Unbiased Analysis of Today's Healthcare Issues

Does “Just say no” work?

Written By: Jason Shafrin - Feb• 19•09

Some of the biggest public health problems involve the use of drugs in alcohol.  Individuals use drugs and alcohol because they receive some psychic benefit.  However, this has a cost to their own health and often the health of others (e.g., drunk driving, increased homicide rates).  Whether or not the government should be involved in convincing people not to drink, smoke or take drugs is one question.  Another is whether it actually effective.

A paper by Hornik et al. (AJPH 2008) examines the effect of the National Youth Anti-Drug Media Campaign between 1999 and 2004.  The paper finds that ad campaigns like “Soccer: My Anti-Drug” generally had no effect on drug or alcohol use.  However, the campaign did seem to slightly increase marijuana use.  

Why does advertising not work?  Most people already know about the health costs of drugs, alcohol and smoking.  Thus, advertisements do not serve to change the public perception.  Any government who wants to start a advertising campaign against trans fat in order to reduce obesity must contend with the fact that most people already know which food are and are not good for them.  Thus, this type of advertisement likely has little impact.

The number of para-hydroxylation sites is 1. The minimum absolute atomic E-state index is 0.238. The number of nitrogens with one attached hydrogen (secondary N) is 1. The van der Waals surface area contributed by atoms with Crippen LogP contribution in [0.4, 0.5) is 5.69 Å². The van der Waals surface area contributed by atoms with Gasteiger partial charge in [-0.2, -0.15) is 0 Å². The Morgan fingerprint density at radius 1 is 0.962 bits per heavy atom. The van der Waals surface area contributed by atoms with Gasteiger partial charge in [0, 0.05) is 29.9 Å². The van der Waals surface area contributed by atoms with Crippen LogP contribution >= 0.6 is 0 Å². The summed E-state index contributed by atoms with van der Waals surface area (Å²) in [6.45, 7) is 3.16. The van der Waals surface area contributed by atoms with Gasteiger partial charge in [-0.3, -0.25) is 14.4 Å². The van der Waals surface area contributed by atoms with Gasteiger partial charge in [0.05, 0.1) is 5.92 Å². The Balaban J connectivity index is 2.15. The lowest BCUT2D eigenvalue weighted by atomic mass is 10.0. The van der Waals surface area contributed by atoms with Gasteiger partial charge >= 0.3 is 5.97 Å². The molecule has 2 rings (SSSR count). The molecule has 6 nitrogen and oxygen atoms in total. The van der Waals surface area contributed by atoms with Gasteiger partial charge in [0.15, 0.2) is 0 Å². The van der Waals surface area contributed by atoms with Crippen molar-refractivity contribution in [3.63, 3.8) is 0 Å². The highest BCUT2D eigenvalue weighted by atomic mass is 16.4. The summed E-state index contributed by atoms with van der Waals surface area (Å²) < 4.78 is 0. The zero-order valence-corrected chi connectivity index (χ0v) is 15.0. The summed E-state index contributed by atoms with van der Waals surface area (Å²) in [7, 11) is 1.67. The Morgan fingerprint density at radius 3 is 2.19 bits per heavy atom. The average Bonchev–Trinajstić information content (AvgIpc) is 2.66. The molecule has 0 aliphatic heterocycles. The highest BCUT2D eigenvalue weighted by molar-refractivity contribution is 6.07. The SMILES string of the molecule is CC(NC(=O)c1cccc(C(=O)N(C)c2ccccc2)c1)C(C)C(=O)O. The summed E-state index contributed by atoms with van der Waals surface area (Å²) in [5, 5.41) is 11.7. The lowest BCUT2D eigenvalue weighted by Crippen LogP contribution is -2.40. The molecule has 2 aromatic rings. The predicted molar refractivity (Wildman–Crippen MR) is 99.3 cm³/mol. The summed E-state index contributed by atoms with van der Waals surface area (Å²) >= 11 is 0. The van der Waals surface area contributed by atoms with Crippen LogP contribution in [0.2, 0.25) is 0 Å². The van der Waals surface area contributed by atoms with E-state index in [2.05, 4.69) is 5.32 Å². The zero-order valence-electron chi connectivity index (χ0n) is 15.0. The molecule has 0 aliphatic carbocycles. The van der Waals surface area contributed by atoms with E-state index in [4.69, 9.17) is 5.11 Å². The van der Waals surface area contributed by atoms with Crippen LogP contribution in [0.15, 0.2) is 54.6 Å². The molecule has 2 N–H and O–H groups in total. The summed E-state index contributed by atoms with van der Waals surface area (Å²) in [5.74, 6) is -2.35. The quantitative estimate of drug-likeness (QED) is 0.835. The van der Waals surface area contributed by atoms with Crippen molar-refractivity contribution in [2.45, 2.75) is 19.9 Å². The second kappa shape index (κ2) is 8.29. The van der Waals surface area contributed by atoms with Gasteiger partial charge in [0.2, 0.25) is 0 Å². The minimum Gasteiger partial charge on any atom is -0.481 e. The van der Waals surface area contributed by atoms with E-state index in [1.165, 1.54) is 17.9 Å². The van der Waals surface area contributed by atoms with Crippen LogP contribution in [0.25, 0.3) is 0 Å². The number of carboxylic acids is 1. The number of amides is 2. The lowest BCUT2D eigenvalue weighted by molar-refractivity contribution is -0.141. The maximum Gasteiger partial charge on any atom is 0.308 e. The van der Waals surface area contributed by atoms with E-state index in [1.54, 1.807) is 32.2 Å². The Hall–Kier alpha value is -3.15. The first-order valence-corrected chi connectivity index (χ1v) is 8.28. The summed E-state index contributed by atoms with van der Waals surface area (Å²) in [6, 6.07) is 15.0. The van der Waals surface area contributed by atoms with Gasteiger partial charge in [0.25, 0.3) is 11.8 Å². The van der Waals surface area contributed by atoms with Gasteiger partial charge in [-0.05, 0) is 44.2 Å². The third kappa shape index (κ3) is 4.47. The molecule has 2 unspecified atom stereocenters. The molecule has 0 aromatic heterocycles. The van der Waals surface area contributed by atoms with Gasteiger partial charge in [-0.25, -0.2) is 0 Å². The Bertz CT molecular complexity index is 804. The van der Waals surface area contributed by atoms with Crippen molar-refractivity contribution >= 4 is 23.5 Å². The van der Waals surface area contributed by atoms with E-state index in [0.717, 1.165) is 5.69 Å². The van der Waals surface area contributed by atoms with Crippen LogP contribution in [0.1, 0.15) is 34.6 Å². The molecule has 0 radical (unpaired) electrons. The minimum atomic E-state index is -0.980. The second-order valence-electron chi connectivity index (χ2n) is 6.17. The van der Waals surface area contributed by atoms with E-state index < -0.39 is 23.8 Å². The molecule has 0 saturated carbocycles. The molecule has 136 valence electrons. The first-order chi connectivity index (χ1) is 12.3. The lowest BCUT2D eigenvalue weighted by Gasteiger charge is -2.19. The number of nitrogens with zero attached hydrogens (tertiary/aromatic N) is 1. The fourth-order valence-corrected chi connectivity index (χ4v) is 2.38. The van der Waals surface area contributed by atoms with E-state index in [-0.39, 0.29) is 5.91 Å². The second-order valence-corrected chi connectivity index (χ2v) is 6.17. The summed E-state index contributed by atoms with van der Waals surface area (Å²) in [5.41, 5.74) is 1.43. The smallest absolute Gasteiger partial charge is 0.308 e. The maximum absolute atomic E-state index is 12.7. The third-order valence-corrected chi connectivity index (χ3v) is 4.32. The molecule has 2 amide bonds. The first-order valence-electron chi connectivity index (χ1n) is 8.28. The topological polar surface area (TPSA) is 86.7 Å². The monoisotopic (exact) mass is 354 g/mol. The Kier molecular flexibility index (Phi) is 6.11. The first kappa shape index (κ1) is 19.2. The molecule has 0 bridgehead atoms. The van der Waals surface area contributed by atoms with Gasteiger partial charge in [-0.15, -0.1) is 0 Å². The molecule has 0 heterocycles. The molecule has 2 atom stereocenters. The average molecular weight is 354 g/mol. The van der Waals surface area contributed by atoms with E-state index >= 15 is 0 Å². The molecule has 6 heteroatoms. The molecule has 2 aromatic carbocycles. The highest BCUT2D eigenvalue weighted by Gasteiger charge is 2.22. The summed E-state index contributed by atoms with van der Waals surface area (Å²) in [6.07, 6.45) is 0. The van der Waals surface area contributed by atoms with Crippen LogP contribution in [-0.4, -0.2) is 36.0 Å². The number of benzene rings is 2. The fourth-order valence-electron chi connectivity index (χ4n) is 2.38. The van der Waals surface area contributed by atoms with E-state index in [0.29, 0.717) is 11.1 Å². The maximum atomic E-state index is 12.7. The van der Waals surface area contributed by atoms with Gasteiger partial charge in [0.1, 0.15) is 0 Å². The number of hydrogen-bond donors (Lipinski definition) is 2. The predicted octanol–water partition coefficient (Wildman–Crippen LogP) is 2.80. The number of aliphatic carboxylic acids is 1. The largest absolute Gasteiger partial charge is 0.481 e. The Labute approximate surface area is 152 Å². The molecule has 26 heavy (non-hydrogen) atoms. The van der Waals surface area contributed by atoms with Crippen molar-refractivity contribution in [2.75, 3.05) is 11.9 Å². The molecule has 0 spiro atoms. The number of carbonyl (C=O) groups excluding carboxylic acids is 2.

Should public health officials just give up on stopping people from using drugs and alcohol?  Maybe not entirely.

The Economist cites the health benefits of Mikhail Gorbachev’s anti-booze campaign.  “Mr Gorbachev’s anti-booze campaign—although hugely unpopular—raised life expectancy by fully three years between 1985 and 1987. After 1992 the state monopoly on alcohol (and health checks on its quality) collapsed. As anybody who lived in Russia at the time will recall, the effect was spectacular—and catastrophic. Death rates returned to their long-term trend.”

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One Comment

  1. Keith says:

    I don’t have a subscription, so can’t see more than just the abstract. Could someone please explain their methodology?

    How did they identify the impact of exposure on drug use? Was exposure randomized somehow or do they exploit some quasi-experimental design? It seems to me that if you are just asking kids (i) if they saw the commercial and (ii) if they use drugs, you probably could get a POSITIVE correlation. (i.e., the commercial would catch the attention of kids that do/might use drugs; however, some “good” kids would simply ignore it since it’s irrelevant to their lives, and then not recall seeing the commercial several months later.) This is only one potential story you could tell; would these estimates show a bias?

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